This code would require work if a new visibility is introduced. But, there is no plan to add a new visibility in foreseeable future. Also, if something is actually introduced, there is no guarantee that the idiom would work as is.

Updated by Eregon (Benoit Daloze) 8 months ago

I think visibility is the perfect, accurate and unambiguous term for this (e.g., it's even used in the documentation of #private).
Returning the corresponding Symbol also seems very intuitive.

So take my vote as +1 for Method#visibility and -1 for 3 methods which seem very inconvenient to use.
Basically, it's 1 method versus 3 and it's strictly more expressive/powerful (the result can be displayed easily for introspection, and also compared to a known visibility).

Updated by mame (Yusuke Endoh) 8 months ago

FYI: The reason why matz does not like the term "visibility", is because the method attribute is not a visibility. In fact, all methods are visible in Ruby. Instead, the method attribute restricts how and where it can be called. We briefly discussed another name candidate at the meeting, but we couldn't find a good name of the concept. Then matz chose the three methods (public?, etc.) because we can avoid deciding the name.

Updated by Eregon (Benoit Daloze) 8 months ago

mame (Yusuke Endoh) wrote:

FYI: The reason why matz does not like the term "visibility", is because the method attribute is not a visibility. In fact, all methods are visible in Ruby. Instead, the method attribute restricts how and where it can be called. We briefly discussed another name candidate at the meeting, but we couldn't find a good name of the concept. Then matz chose the three methods (public?, etc.) because we can avoid deciding the name.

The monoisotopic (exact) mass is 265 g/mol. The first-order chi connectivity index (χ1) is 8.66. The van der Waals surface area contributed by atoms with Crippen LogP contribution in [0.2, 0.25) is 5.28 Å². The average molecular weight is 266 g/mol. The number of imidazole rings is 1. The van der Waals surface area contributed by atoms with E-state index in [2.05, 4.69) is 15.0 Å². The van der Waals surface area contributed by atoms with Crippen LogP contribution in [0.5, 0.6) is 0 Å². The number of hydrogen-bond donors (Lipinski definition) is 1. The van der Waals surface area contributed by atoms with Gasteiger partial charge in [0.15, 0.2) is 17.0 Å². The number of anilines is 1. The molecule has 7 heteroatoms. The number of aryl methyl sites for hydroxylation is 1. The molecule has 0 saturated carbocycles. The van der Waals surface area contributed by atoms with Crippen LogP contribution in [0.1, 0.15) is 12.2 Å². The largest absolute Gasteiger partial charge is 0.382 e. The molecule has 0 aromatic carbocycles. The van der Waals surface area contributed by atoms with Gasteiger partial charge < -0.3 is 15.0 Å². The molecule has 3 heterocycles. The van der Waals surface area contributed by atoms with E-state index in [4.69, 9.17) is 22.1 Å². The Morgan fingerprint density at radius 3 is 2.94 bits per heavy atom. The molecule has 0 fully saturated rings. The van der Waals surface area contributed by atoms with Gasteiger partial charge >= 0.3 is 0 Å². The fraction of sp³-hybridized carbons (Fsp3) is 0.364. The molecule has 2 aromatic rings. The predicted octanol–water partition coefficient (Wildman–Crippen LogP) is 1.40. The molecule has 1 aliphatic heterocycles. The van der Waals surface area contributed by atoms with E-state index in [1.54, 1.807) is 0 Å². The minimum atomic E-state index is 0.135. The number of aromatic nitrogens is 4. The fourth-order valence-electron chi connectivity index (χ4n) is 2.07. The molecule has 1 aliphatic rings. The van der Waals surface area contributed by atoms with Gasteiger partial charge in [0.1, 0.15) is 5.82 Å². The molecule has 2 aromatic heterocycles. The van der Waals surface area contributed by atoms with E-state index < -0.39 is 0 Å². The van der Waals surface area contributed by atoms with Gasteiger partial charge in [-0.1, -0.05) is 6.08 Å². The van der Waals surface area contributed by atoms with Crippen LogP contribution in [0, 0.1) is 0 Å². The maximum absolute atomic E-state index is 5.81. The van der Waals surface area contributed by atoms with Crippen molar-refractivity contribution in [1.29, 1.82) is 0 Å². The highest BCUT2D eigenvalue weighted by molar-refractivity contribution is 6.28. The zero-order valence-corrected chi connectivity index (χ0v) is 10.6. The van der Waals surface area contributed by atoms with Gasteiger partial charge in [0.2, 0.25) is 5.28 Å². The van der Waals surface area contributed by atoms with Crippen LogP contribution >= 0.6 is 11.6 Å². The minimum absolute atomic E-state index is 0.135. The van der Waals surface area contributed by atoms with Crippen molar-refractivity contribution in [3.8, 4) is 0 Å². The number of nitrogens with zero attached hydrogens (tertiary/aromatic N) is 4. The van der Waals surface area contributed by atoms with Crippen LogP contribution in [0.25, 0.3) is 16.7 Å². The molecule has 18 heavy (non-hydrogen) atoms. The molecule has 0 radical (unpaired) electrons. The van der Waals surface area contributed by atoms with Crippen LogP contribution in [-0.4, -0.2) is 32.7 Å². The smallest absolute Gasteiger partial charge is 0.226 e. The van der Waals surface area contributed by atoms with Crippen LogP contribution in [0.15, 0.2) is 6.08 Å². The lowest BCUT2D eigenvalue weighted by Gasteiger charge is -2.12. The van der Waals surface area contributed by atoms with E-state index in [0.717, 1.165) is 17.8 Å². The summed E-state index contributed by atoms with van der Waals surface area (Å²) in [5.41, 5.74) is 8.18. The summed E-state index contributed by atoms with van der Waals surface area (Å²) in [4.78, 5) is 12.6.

Thanks for the information :)

Right, the visibility does not affect how to call the method reflectively (which is done with Method#call), but reflects the visibility in the context of normal calls.
To be honest, I expect very few people to be confused by this.
I think it's clear it means the definition time visibility.
Metaprogramming methods in general ignore visibility (or enforce public with #public_send), so a visibility for how to call the Method object wouldn't make sense anyway.

Instead, the method attribute restricts how and where it can be called.
We briefly discussed another name candidate at the meeting, but we couldn't find a good name of the concept.

Visibility is the standard term to talk about public/protected/private and restrictions of how and where a method can be called, in all languages I know.
I think no other term makes more sense than visibility, and it is a well-known concept in programming languages.
Maybe in other natural languages this is confusing? I think in English it's as clear as it can be for an established concept.

In fact, all methods are visible in Ruby.

I'm not sure what you mean here. But one could say "method m in class A is not visible to instances of class B" and that would apply to Ruby if m is private.

Updated by duerst (Martin Dürst) 8 months ago

I agree that #visibility is the best solution. When somebody mentioned this at the recent Ruby committers' meeting, I immediately thought "that's it". Benoit provides some more background.

There are arguments that this may be misunderstood, but so might the original keywords public, protected, and private, and many other Ruby keywords and names. Ruby users already have to learn that private doesn't really mean private, that in Ruby, there's always some metaprogamming workaround. Once they now it, they will apply this to #visibility without much problems.